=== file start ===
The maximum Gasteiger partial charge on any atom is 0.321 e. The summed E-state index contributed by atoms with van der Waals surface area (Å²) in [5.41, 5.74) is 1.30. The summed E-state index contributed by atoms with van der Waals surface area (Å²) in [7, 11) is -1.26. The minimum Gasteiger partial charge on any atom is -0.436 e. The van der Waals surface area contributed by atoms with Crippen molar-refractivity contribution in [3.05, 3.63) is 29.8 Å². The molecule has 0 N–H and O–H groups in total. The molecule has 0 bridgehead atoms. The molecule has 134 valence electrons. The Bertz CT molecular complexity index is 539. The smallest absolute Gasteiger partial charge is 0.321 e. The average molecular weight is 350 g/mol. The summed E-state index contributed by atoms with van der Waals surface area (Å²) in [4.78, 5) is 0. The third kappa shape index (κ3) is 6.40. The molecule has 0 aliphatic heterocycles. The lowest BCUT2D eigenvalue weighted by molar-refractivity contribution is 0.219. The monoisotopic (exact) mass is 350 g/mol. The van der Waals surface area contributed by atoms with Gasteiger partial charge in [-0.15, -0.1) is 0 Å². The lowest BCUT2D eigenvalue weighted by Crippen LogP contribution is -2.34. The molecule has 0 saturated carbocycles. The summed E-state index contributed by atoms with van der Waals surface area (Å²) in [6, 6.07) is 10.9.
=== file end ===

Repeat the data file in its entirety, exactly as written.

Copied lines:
The maximum Gasteiger partial charge on any atom is 0.321 e. The summed E-state index contributed by atoms with van der Waals surface area (Å²) in [5.41, 5.74) is 1.30. The summed E-state index contributed by atoms with van der Waals surface area (Å²) in [7, 11) is -1.26. The minimum Gasteiger partial charge on any atom is -0.436 e. The van der Waals surface area contributed by atoms with Crippen molar-refractivity contribution in [3.05, 3.63) is 29.8 Å². The molecule has 0 N–H and O–H groups in total. The molecule has 0 bridgehead atoms. The molecule has 134 valence electrons. The Bertz CT molecular complexity index is 539. The smallest absolute Gasteiger partial charge is 0.321 e. The average molecular weight is 350 g/mol. The summed E-state index contributed by atoms with van der Waals surface area (Å²) in [4.78, 5) is 0. The third kappa shape index (κ3) is 6.40. The molecule has 0 aliphatic heterocycles. The lowest BCUT2D eigenvalue weighted by molar-refractivity contribution is 0.219. The monoisotopic (exact) mass is 350 g/mol. The van der Waals surface area contributed by atoms with Gasteiger partial charge in [-0.15, -0.1) is 0 Å². The lowest BCUT2D eigenvalue weighted by Crippen LogP contribution is -2.34. The molecule has 0 saturated carbocycles. The summed E-state index contributed by atoms with van der Waals surface area (Å²) in [6, 6.07) is 10.9.